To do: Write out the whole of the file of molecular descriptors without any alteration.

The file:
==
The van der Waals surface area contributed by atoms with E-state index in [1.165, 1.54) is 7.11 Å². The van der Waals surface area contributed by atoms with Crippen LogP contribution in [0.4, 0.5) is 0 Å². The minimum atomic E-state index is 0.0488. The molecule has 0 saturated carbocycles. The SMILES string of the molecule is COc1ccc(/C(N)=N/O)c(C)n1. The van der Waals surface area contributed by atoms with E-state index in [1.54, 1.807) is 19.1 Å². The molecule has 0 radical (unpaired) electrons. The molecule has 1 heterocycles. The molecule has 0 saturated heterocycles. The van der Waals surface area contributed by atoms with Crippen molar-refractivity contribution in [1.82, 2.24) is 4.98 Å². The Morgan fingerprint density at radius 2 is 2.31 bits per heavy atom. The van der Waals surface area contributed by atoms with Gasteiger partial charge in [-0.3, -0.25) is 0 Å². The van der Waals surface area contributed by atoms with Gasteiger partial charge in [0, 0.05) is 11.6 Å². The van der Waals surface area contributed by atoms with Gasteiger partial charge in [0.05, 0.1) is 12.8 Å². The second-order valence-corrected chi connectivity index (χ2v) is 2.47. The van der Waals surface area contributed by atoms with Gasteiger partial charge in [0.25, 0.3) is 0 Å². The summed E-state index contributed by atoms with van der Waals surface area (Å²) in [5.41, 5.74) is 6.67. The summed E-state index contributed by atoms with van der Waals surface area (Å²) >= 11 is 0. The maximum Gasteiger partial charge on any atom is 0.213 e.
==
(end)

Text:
The van der Waals surface area contributed by atoms with E-state index in [1.165, 1.54) is 7.11 Å². The van der Waals surface area contributed by atoms with Crippen LogP contribution in [0.4, 0.5) is 0 Å². The minimum atomic E-state index is 0.0488. The molecule has 0 saturated carbocycles. The SMILES string of the molecule is COc1ccc(/C(N)=N/O)c(C)n1. The van der Waals surface area contributed by atoms with E-state index in [1.54, 1.807) is 19.1 Å². The molecule has 0 radical (unpaired) electrons. The molecule has 1 heterocycles. The molecule has 0 saturated heterocycles. The van der Waals surface area contributed by atoms with Crippen molar-refractivity contribution in [1.82, 2.24) is 4.98 Å². The Morgan fingerprint density at radius 2 is 2.31 bits per heavy atom. The van der Waals surface area contributed by atoms with Gasteiger partial charge in [-0.3, -0.25) is 0 Å². The van der Waals surface area contributed by atoms with Gasteiger partial charge in [0, 0.05) is 11.6 Å². The van der Waals surface area contributed by atoms with Gasteiger partial charge in [0.05, 0.1) is 12.8 Å². The second-order valence-corrected chi connectivity index (χ2v) is 2.47. The van der Waals surface area contributed by atoms with Gasteiger partial charge in [0.25, 0.3) is 0 Å². The summed E-state index contributed by atoms with van der Waals surface area (Å²) in [5.41, 5.74) is 6.67. The summed E-state index contributed by atoms with van der Waals surface area (Å²) >= 11 is 0. The maximum Gasteiger partial charge on any atom is 0.213 e.